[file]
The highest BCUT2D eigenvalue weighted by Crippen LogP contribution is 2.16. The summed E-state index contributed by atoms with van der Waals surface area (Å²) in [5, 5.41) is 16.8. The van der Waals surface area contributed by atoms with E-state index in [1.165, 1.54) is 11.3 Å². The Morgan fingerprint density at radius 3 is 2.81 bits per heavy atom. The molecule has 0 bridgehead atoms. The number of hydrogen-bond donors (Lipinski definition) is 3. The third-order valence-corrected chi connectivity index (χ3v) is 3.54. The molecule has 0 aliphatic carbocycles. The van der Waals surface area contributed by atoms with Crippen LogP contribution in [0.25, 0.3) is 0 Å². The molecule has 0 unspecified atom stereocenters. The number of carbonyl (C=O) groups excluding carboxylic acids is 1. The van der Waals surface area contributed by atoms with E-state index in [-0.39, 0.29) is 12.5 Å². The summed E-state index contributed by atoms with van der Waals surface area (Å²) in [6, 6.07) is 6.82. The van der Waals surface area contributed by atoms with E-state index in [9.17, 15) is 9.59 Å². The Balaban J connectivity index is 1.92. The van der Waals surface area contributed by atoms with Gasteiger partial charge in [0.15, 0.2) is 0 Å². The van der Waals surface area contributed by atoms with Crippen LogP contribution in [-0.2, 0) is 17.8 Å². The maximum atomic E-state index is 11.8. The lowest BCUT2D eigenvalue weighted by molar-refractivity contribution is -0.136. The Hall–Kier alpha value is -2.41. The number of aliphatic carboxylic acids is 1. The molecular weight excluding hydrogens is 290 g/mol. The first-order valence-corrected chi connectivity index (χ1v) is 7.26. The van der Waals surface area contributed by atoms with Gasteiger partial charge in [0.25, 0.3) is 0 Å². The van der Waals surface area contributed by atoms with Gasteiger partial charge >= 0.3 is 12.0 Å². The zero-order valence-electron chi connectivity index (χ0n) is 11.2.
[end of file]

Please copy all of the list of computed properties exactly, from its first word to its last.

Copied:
The highest BCUT2D eigenvalue weighted by Crippen LogP contribution is 2.16. The summed E-state index contributed by atoms with van der Waals surface area (Å²) in [5, 5.41) is 16.8. The van der Waals surface area contributed by atoms with E-state index in [1.165, 1.54) is 11.3 Å². The Morgan fingerprint density at radius 3 is 2.81 bits per heavy atom. The molecule has 0 bridgehead atoms. The number of hydrogen-bond donors (Lipinski definition) is 3. The third-order valence-corrected chi connectivity index (χ3v) is 3.54. The molecule has 0 aliphatic carbocycles. The van der Waals surface area contributed by atoms with Crippen LogP contribution in [0.25, 0.3) is 0 Å². The molecule has 0 unspecified atom stereocenters. The number of carbonyl (C=O) groups excluding carboxylic acids is 1. The van der Waals surface area contributed by atoms with E-state index in [-0.39, 0.29) is 12.5 Å². The summed E-state index contributed by atoms with van der Waals surface area (Å²) in [6, 6.07) is 6.82. The van der Waals surface area contributed by atoms with E-state index in [9.17, 15) is 9.59 Å². The Balaban J connectivity index is 1.92. The van der Waals surface area contributed by atoms with Gasteiger partial charge in [0.15, 0.2) is 0 Å². The van der Waals surface area contributed by atoms with Crippen LogP contribution in [-0.2, 0) is 17.8 Å². The maximum atomic E-state index is 11.8. The lowest BCUT2D eigenvalue weighted by molar-refractivity contribution is -0.136. The Hall–Kier alpha value is -2.41. The number of aliphatic carboxylic acids is 1. The molecular weight excluding hydrogens is 290 g/mol. The first-order valence-corrected chi connectivity index (χ1v) is 7.26. The van der Waals surface area contributed by atoms with Gasteiger partial charge in [0.25, 0.3) is 0 Å². The van der Waals surface area contributed by atoms with Gasteiger partial charge >= 0.3 is 12.0 Å². The zero-order valence-electron chi connectivity index (χ0n) is 11.2.